I have been asked the following question: Should those who supported the bailout at the time believe now that it was a mistake? I don’t think so, but I think that there are important lessons we should learn from the past few months that should inform changes going forward.
I think the place to start is to recap the logic for the bailout at the time, and then review what new information we have now that we did not have in 75 – 90 days ago.
1. What was the original logic for supporting the bank bailout?
My reason for supporting it was that I believed that we were in an emergency situation, and that absent intervention we would face a serious risk of financial contagion and a resulting economic catastrophe. I argued that a depression-level event was less-likely-than-not even without a bailout, but that the risk was real, and would likely be reduced by the bailout. I very crudely estimated that the odds of this happening were something like 1-in-4 with no bailout, and something like 1-in-10 to 1-in-20 with the bailout. I further argued that the ideological costs created by this program would be numerous, severe and long-lasting. Weighing these against the risks of contagion, I concluded that the bailout was “the worst possible course of action, other than any available alternative”.
2. What has been the structure of the bailout as it has actually taken place, and how does this compare to the original expectations?
Paulson has invested $335 billion of the first tranche of $350 billion approved by Congress. This is not spending, but is mostly the purchase of bank equity. As such, we would expect to get most or all of it back when the government eventually sells these holdings. The biggest surprise here is that no investments have been made by buying specific troubled assets from banks under reverse auctions, which was how the plan was originally described. Acting within the incredibly broad mandate available to them, the administrators have instead directly purchased equity stakes in banks.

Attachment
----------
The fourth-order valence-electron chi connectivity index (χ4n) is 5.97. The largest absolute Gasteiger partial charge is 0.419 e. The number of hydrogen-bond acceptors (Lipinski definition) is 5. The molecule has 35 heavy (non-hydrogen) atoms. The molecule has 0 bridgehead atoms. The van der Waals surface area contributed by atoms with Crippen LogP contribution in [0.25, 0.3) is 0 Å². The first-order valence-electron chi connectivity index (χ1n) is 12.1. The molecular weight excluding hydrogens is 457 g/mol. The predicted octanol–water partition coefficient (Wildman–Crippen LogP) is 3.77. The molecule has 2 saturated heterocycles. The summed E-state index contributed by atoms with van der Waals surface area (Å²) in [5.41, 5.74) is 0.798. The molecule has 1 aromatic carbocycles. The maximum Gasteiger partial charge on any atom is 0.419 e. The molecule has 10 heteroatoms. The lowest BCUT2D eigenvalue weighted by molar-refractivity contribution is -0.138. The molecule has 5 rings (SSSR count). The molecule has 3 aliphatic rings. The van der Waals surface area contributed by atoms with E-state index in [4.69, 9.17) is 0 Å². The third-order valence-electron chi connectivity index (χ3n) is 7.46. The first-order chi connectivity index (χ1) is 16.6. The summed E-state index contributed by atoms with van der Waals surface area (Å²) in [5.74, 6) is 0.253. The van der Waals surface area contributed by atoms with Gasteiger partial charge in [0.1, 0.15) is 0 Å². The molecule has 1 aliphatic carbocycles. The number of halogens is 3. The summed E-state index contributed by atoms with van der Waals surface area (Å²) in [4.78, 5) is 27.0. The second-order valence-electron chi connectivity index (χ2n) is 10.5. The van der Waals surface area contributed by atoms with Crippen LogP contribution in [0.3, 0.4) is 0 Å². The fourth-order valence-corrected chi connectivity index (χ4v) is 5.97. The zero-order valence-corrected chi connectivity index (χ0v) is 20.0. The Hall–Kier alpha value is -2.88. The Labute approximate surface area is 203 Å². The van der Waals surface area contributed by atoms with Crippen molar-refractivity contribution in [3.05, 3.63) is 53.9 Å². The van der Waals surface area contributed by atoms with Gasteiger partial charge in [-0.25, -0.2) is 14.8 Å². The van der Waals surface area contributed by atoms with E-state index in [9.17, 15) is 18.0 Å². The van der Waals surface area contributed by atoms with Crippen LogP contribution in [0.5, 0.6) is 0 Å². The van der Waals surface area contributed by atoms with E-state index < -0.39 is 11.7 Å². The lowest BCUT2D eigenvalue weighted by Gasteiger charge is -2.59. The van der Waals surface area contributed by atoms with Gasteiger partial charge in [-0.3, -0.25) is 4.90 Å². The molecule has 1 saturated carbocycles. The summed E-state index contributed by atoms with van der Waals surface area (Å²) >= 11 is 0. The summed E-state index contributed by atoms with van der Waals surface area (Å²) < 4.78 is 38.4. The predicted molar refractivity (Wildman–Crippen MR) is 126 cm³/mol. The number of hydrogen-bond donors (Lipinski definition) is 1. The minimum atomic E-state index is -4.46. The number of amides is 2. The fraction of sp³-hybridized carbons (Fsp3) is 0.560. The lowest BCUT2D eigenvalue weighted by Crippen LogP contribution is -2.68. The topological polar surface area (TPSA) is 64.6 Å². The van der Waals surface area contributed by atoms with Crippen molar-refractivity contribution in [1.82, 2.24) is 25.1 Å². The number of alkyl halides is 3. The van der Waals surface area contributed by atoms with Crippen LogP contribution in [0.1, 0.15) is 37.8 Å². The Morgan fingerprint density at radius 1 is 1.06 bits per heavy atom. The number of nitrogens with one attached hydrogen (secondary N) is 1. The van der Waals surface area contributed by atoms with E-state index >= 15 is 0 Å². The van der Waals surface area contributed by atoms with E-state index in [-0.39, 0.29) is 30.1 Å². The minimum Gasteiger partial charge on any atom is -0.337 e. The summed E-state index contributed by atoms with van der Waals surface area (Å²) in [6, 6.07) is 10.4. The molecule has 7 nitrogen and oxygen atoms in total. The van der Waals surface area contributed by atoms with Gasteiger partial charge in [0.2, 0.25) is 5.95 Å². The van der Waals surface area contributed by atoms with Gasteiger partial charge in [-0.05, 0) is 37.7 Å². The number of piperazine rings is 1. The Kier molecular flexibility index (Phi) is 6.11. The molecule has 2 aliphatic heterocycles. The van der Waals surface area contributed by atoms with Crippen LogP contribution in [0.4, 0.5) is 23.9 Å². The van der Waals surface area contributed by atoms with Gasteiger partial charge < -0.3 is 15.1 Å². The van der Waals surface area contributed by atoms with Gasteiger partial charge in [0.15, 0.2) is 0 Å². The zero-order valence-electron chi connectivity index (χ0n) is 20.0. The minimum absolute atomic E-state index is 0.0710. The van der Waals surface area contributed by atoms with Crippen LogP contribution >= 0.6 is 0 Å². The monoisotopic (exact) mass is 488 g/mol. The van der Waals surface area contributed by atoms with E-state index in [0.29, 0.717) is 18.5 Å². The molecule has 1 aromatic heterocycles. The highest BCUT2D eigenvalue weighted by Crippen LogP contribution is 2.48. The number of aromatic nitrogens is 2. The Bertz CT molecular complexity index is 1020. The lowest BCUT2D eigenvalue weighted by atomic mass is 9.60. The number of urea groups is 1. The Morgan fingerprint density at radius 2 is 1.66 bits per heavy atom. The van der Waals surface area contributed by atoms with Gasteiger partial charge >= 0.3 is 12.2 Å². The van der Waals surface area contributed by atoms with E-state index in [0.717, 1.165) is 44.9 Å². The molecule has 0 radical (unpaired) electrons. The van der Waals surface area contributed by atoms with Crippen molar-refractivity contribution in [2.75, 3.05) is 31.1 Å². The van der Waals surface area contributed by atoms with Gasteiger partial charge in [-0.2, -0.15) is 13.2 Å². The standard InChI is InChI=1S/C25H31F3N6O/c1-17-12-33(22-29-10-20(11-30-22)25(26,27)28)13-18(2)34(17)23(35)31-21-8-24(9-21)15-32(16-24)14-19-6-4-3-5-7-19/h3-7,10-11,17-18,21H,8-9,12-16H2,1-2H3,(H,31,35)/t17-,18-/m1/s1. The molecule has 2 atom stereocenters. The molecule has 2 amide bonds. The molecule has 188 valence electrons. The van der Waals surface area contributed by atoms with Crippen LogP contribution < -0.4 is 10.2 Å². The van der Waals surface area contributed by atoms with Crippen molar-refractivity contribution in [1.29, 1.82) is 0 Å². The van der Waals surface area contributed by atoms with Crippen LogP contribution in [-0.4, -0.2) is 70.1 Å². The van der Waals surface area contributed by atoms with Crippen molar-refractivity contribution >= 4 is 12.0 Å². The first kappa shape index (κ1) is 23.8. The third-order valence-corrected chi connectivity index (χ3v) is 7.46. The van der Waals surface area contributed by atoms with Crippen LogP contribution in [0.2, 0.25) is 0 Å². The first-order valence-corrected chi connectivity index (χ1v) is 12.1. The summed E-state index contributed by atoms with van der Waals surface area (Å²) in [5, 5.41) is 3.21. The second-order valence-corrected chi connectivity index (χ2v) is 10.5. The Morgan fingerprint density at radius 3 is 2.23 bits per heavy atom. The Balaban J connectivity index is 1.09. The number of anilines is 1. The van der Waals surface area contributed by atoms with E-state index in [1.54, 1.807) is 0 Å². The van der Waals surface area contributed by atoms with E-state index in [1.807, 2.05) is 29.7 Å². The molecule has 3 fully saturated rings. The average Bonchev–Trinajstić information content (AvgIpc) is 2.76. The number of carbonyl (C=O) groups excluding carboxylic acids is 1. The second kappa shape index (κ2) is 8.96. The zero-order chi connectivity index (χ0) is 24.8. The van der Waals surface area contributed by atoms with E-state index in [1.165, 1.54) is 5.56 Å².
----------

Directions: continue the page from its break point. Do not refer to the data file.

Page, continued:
The basic idea of the original asset purchase plan was to create something like a good bank/bad bank structure that would enable the healthy parts of banks to resume normal operations, while the government provided liquidity to the “bad bank” assets while they were unwound. Presumably, this structure was found not to be practical in the short-term, and the alternative approach of equity injections was pursued. Many, many very smart economists have argued all along that this is more efficient. Maybe it is. Of course, this approach creates a real possibility of ending up with “zombie banks” that limp along, but can’t really do their job of making loans very well because they have marginal balance sheets and worse credibility. This is very much like what led Japan to have an essentially stagnant economy for the entire decade of the 1990s.
3. What has it accomplished, and how does this compare to the original expectations?
The financial crisis has not (yet) kicked off financial contagion and turned into a massive economic crisis. I argued at the time that this was the most likely outcome whether or not we had the bailout, so it is very hard to know what causal impact the bailout has had to date. Even the point that we would be in the intellectual limbo of not knowing whether or not it worked in the likely event of no meltdown was foreseeable at the time.
Scholars will be arguing about this question for decades, but the information we have now versus our knowledge at the time of the decision raises my estimate of the odds that the bailout helped prevent contagion. The basic indicator that I’ve always used as a quick-and-dirty measure of contagion risk is the TED Spread. Here is what has happened with this interest rate indicator: